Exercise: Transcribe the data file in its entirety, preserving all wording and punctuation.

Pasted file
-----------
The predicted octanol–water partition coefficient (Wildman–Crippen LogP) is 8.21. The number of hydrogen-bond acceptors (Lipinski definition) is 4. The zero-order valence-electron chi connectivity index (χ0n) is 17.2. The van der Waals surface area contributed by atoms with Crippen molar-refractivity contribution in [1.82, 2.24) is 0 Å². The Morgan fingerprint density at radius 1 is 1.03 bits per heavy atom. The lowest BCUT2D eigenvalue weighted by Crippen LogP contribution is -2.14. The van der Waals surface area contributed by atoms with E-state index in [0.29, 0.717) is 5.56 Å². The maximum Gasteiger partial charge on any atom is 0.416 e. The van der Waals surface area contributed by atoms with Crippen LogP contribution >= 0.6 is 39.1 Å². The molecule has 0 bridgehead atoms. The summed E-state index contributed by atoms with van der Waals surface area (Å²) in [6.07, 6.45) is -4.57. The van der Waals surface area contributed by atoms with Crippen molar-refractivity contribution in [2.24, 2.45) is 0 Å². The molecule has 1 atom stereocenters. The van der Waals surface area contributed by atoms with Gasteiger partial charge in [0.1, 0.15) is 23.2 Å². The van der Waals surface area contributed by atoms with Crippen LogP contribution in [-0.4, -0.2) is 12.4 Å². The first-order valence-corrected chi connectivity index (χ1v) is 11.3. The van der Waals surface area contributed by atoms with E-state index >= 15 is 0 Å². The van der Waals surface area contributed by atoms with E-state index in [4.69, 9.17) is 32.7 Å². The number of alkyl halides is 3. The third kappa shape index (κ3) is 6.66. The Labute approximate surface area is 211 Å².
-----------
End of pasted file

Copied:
The predicted octanol–water partition coefficient (Wildman–Crippen LogP) is 8.21. The number of hydrogen-bond acceptors (Lipinski definition) is 4. The zero-order valence-electron chi connectivity index (χ0n) is 17.2. The van der Waals surface area contributed by atoms with Crippen molar-refractivity contribution in [1.82, 2.24) is 0 Å². The Morgan fingerprint density at radius 1 is 1.03 bits per heavy atom. The lowest BCUT2D eigenvalue weighted by Crippen LogP contribution is -2.14. The van der Waals surface area contributed by atoms with E-state index in [0.29, 0.717) is 5.56 Å². The maximum Gasteiger partial charge on any atom is 0.416 e. The van der Waals surface area contributed by atoms with Crippen LogP contribution >= 0.6 is 39.1 Å². The molecule has 0 bridgehead atoms. The summed E-state index contributed by atoms with van der Waals surface area (Å²) in [6.07, 6.45) is -4.57. The van der Waals surface area contributed by atoms with Crippen molar-refractivity contribution in [2.24, 2.45) is 0 Å². The molecule has 1 atom stereocenters. The van der Waals surface area contributed by atoms with Gasteiger partial charge in [0.1, 0.15) is 23.2 Å². The van der Waals surface area contributed by atoms with Crippen LogP contribution in [-0.4, -0.2) is 12.4 Å². The first-order valence-corrected chi connectivity index (χ1v) is 11.3. The van der Waals surface area contributed by atoms with E-state index >= 15 is 0 Å². The van der Waals surface area contributed by atoms with E-state index in [4.69, 9.17) is 32.7 Å². The number of alkyl halides is 3. The third kappa shape index (κ3) is 6.66. The Labute approximate surface area is 211 Å².